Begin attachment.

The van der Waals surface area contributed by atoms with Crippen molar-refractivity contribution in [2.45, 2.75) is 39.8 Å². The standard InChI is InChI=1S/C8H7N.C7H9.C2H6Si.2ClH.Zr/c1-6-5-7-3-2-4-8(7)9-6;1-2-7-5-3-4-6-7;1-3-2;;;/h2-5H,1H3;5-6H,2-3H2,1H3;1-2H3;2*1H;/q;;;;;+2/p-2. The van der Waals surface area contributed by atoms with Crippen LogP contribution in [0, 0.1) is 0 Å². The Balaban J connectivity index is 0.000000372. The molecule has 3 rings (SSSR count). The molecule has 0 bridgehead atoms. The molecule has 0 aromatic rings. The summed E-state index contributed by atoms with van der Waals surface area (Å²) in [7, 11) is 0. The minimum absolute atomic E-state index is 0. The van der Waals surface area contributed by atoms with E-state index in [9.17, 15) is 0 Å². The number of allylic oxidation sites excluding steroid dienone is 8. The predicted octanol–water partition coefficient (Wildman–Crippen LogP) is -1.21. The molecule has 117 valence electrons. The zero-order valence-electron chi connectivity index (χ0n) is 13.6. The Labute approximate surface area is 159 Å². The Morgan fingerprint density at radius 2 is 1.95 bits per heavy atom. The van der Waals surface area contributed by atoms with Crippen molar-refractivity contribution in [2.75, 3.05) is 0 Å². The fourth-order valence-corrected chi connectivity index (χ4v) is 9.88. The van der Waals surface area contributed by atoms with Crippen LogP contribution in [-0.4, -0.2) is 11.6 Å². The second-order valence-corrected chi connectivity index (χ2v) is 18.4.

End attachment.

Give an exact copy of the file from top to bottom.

The van der Waals surface area contributed by atoms with Crippen molar-refractivity contribution in [2.45, 2.75) is 39.8 Å². The standard InChI is InChI=1S/C8H7N.C7H9.C2H6Si.2ClH.Zr/c1-6-5-7-3-2-4-8(7)9-6;1-2-7-5-3-4-6-7;1-3-2;;;/h2-5H,1H3;5-6H,2-3H2,1H3;1-2H3;2*1H;/q;;;;;+2/p-2. The van der Waals surface area contributed by atoms with Crippen LogP contribution in [0, 0.1) is 0 Å². The Balaban J connectivity index is 0.000000372. The molecule has 3 rings (SSSR count). The molecule has 0 bridgehead atoms. The molecule has 0 aromatic rings. The summed E-state index contributed by atoms with van der Waals surface area (Å²) in [7, 11) is 0. The minimum absolute atomic E-state index is 0. The van der Waals surface area contributed by atoms with E-state index in [9.17, 15) is 0 Å². The number of allylic oxidation sites excluding steroid dienone is 8. The predicted octanol–water partition coefficient (Wildman–Crippen LogP) is -1.21. The molecule has 117 valence electrons. The zero-order valence-electron chi connectivity index (χ0n) is 13.6. The Labute approximate surface area is 159 Å². The Morgan fingerprint density at radius 2 is 1.95 bits per heavy atom. The van der Waals surface area contributed by atoms with Crippen molar-refractivity contribution in [2.75, 3.05) is 0 Å². The fourth-order valence-corrected chi connectivity index (χ4v) is 9.88. The van der Waals surface area contributed by atoms with Crippen LogP contribution in [-0.4, -0.2) is 11.6 Å². The second-order valence-corrected chi connectivity index (χ2v) is 18.4.